The ABCs of Writing


Your information must be factual and easy to understand, and the overall length should be appropriate for the content. For example, if the reader doubts the truth of even one sentence, the veracity of the entire text becomes suspect. If the reader cannot understand it, it is worthless. If it is too short, the reader is not satisfied, and if it is too long, the reader is bored.

The purpose of writing, then, is not to satisfy the writer but the reader. Your job is to inform or entertain, or both, without wasting the reader’s time. The goal is to provide just enough information . . . nothing more, nothing less.

So you must ask yourself a few questions. Who is the audience? What is the age range of the audience? What is their level of interest in the topic and what is their level of understanding? How much do they already know? Do you want them to make any decisions or take any action? Do you want to be comforting, persuasive, or aggressive?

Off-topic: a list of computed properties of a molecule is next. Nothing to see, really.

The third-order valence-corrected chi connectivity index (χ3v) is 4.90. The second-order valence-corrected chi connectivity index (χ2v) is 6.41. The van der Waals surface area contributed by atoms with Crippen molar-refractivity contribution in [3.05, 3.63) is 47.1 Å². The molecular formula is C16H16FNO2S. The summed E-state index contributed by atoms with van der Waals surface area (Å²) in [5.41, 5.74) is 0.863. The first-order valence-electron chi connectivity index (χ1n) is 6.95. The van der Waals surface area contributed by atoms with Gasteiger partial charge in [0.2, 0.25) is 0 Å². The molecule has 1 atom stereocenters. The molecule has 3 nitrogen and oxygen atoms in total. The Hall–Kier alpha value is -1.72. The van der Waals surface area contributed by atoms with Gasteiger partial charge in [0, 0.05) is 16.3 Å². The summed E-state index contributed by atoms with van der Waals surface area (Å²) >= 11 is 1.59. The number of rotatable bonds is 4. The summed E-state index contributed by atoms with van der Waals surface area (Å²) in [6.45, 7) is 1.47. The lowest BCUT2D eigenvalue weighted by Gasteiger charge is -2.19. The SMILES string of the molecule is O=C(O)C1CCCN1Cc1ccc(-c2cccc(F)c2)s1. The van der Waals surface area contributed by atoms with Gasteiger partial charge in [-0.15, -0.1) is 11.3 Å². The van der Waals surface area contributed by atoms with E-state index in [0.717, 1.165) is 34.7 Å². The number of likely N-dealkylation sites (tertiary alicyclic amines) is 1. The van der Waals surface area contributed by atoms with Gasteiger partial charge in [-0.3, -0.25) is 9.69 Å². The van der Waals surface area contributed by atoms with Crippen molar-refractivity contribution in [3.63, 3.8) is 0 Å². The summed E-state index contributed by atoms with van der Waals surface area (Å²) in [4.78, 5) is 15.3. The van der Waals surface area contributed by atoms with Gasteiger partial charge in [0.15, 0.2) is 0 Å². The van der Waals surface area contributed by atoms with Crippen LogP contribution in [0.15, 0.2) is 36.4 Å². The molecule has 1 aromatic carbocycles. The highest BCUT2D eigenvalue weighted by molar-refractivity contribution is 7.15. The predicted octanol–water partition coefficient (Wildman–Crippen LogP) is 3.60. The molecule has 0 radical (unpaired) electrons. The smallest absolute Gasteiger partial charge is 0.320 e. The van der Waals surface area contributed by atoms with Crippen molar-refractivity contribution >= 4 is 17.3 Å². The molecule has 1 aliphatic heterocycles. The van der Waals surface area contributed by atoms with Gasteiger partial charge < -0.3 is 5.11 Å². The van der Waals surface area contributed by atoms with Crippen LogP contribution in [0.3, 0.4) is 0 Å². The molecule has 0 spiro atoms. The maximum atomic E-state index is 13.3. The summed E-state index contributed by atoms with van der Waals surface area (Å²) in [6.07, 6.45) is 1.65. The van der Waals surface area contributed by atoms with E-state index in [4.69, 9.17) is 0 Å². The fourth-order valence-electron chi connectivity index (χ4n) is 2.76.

For example, you would not want to use technical lingo to recruit high school graduates being hired for entry level positions. Likewise, while preparing an Executive Summary for an advisory board consisting of CEOs, you would not use contractions, slang, or sarcasm. 

You must know the reader and you must control the subject matter—what is being said and how it is being said—by choosing the appropriate style, tone, and connotation. Make these decisions upfront to improve your writing and impress your audience. They want to believe you.